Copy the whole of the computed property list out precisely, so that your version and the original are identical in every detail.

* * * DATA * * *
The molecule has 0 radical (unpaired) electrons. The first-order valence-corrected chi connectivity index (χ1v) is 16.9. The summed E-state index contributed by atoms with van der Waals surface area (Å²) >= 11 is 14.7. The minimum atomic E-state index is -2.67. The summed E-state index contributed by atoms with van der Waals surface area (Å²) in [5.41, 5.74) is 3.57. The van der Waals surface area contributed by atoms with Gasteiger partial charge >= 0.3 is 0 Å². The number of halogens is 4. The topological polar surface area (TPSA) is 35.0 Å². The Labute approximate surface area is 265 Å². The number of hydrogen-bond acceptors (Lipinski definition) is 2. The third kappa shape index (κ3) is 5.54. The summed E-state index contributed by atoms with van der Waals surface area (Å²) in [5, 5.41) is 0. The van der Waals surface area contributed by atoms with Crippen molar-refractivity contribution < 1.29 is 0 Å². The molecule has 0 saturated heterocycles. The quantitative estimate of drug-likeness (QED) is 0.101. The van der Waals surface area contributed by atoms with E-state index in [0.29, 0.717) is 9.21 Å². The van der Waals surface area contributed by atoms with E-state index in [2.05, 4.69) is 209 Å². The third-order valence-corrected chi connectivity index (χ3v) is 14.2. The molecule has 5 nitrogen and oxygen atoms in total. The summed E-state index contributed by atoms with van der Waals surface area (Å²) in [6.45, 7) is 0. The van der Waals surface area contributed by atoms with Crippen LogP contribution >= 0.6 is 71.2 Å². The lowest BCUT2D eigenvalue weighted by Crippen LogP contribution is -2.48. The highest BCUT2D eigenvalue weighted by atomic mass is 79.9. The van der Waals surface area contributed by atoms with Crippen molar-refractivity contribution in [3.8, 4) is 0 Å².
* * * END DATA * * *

The molecule has 0 radical (unpaired) electrons. The first-order valence-corrected chi connectivity index (χ1v) is 16.9. The summed E-state index contributed by atoms with van der Waals surface area (Å²) >= 11 is 14.7. The minimum atomic E-state index is -2.67. The summed E-state index contributed by atoms with van der Waals surface area (Å²) in [5.41, 5.74) is 3.57. The van der Waals surface area contributed by atoms with Gasteiger partial charge >= 0.3 is 0 Å². The number of halogens is 4. The topological polar surface area (TPSA) is 35.0 Å². The Labute approximate surface area is 265 Å². The number of hydrogen-bond acceptors (Lipinski definition) is 2. The third kappa shape index (κ3) is 5.54. The summed E-state index contributed by atoms with van der Waals surface area (Å²) in [5, 5.41) is 0. The van der Waals surface area contributed by atoms with Crippen molar-refractivity contribution < 1.29 is 0 Å². The molecule has 0 saturated heterocycles. The quantitative estimate of drug-likeness (QED) is 0.101. The van der Waals surface area contributed by atoms with E-state index in [0.29, 0.717) is 9.21 Å². The van der Waals surface area contributed by atoms with E-state index in [2.05, 4.69) is 209 Å². The third-order valence-corrected chi connectivity index (χ3v) is 14.2. The molecule has 5 nitrogen and oxygen atoms in total. The summed E-state index contributed by atoms with van der Waals surface area (Å²) in [6.45, 7) is 0. The van der Waals surface area contributed by atoms with Crippen LogP contribution >= 0.6 is 71.2 Å². The lowest BCUT2D eigenvalue weighted by Crippen LogP contribution is -2.48. The highest BCUT2D eigenvalue weighted by atomic mass is 79.9. The van der Waals surface area contributed by atoms with Crippen molar-refractivity contribution in [3.8, 4) is 0 Å².